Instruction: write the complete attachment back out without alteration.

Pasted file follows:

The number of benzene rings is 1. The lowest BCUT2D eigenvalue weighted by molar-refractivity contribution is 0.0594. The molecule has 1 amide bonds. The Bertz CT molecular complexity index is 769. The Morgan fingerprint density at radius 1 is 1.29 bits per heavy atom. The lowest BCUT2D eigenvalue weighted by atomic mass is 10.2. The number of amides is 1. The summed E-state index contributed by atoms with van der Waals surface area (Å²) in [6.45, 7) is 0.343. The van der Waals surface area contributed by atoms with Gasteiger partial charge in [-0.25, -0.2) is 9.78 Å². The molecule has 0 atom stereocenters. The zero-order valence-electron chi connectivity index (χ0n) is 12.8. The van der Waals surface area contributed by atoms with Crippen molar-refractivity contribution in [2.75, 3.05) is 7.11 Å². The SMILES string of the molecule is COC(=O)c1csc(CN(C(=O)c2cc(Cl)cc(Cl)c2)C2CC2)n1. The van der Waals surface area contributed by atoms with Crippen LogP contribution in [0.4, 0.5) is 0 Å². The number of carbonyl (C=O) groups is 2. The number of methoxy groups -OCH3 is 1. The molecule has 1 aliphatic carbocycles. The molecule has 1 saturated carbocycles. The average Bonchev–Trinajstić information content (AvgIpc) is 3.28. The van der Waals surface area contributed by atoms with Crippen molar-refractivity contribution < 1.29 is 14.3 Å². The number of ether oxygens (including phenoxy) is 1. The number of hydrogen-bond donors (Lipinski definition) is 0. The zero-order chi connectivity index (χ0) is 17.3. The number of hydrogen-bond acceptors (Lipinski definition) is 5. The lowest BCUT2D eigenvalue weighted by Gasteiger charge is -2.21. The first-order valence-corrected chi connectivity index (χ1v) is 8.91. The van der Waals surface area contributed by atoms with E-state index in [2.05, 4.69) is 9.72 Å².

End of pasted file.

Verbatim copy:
The number of benzene rings is 1. The lowest BCUT2D eigenvalue weighted by molar-refractivity contribution is 0.0594. The molecule has 1 amide bonds. The Bertz CT molecular complexity index is 769. The Morgan fingerprint density at radius 1 is 1.29 bits per heavy atom. The lowest BCUT2D eigenvalue weighted by atomic mass is 10.2. The number of amides is 1. The summed E-state index contributed by atoms with van der Waals surface area (Å²) in [6.45, 7) is 0.343. The van der Waals surface area contributed by atoms with Gasteiger partial charge in [-0.25, -0.2) is 9.78 Å². The molecule has 0 atom stereocenters. The zero-order valence-electron chi connectivity index (χ0n) is 12.8. The van der Waals surface area contributed by atoms with Crippen molar-refractivity contribution in [2.75, 3.05) is 7.11 Å². The SMILES string of the molecule is COC(=O)c1csc(CN(C(=O)c2cc(Cl)cc(Cl)c2)C2CC2)n1. The van der Waals surface area contributed by atoms with Crippen LogP contribution in [0.4, 0.5) is 0 Å². The number of carbonyl (C=O) groups is 2. The number of methoxy groups -OCH3 is 1. The molecule has 1 aliphatic carbocycles. The molecule has 1 saturated carbocycles. The average Bonchev–Trinajstić information content (AvgIpc) is 3.28. The van der Waals surface area contributed by atoms with Crippen molar-refractivity contribution < 1.29 is 14.3 Å². The number of ether oxygens (including phenoxy) is 1. The number of hydrogen-bond donors (Lipinski definition) is 0. The zero-order chi connectivity index (χ0) is 17.3. The number of hydrogen-bond acceptors (Lipinski definition) is 5. The lowest BCUT2D eigenvalue weighted by Gasteiger charge is -2.21. The first-order valence-corrected chi connectivity index (χ1v) is 8.91. The van der Waals surface area contributed by atoms with E-state index in [2.05, 4.69) is 9.72 Å².